A trio of candidates bidding to become the next MP for South Norfolk delivered their pitch on the impending General Election’s key issues to Diss students this week.
Conservative Party candidate Richard Bacon, Labour’s Deborah Sacks and Liberal Democrats representative Jacky Howe were grilled by sixth formers at Diss High School on Wednesday, in a hustings-style debate which saw questions on tuition fees, the state of the NHS, growth of local businesses and the UK’s voting system.
With some in the audience eligible to vote for the first time at this year’s election and others just missing out on the age threshold, the issue of whether the voting age should be reduced to 16 was brought up, with Ms Sacks and Ms Howe in favour, and Mr Bacon against.
Ms Sacks, who is standing in the constituency for the first time, told the students: “I think it’s really important that we get young people engaged.
“Policy decisions shouldn’t be aimed at people in their 70s and 80s. They should be aimed at kids. Student politics and school politics is where the action is.”
But Mr Bacon, who is looking to retain the South Norfolk seat for his fourth consecutive parliamentary term, responded: “I don’t think it’s essential to lower the age to engage people in politics.
“We all know that becoming an adult is not an event, it’s a process, but I think there has to be a legal line drawn somewhere.”
One pupil also questioned the value of his vote in what is considered a safe seat constituency, with the area having been represented by Conservatives since the 1950s, but Mr Bacon stated the seat had to be earned through hard work each time, while his competitors both committed to fighting their corner.
Lib Dem candidate Ms Howe, who is vying for the seat again after coming second in the votes during the 2010 election, said: “I don’t accept the result is a forgone conclusion.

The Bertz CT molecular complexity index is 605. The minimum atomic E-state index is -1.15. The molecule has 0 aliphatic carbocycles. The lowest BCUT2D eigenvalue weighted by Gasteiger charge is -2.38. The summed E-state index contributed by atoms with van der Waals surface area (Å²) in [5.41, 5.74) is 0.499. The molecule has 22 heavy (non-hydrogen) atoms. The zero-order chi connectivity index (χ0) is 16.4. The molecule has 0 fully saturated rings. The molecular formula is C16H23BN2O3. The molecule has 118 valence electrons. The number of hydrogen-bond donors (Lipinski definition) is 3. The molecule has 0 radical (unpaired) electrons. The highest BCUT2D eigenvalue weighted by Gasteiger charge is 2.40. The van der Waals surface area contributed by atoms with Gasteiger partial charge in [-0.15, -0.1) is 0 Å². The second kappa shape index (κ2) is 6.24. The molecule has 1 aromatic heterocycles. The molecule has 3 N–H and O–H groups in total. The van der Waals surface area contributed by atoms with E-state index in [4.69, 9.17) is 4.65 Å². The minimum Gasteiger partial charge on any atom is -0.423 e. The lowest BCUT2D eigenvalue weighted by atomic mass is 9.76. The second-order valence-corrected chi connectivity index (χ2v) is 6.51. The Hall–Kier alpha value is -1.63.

“I will fight as hard as I can to make sure that all five parties are taken seriously. I don’t want people thinking it’s just pointless.
“My message to people is to get involved in local politics and to vote for what they truly believe and not feel pushed into a decision. If you don’t, you lose the right to complain about the way you want society to be.”
On other issues, the candidates agreed on the need for greater investment in local business apprenticeships and training for more doctors and nurses, as well as the need for more evidence in the debate surrounding the de-criminalisation of Class C drugs.
However, they disagreed in their views on what is the most effective voting system, with Mr Bacon advocating for First Past The Post against calls for voting reform, while there were also differing opinions on the impact of the tuition fees increase on young people opting to attend university.
The three will be competing for the South Norfolk seat, along with UKIP representative Barry Cameron and Green Party candidate Catherine Rowett, when polling stations open up on Thursday, May 7.
n Pick up next week’s edition of the Diss Express, out on Friday, May 1, for our full feature spread profiling all five candidates in the South Norfolk constituency.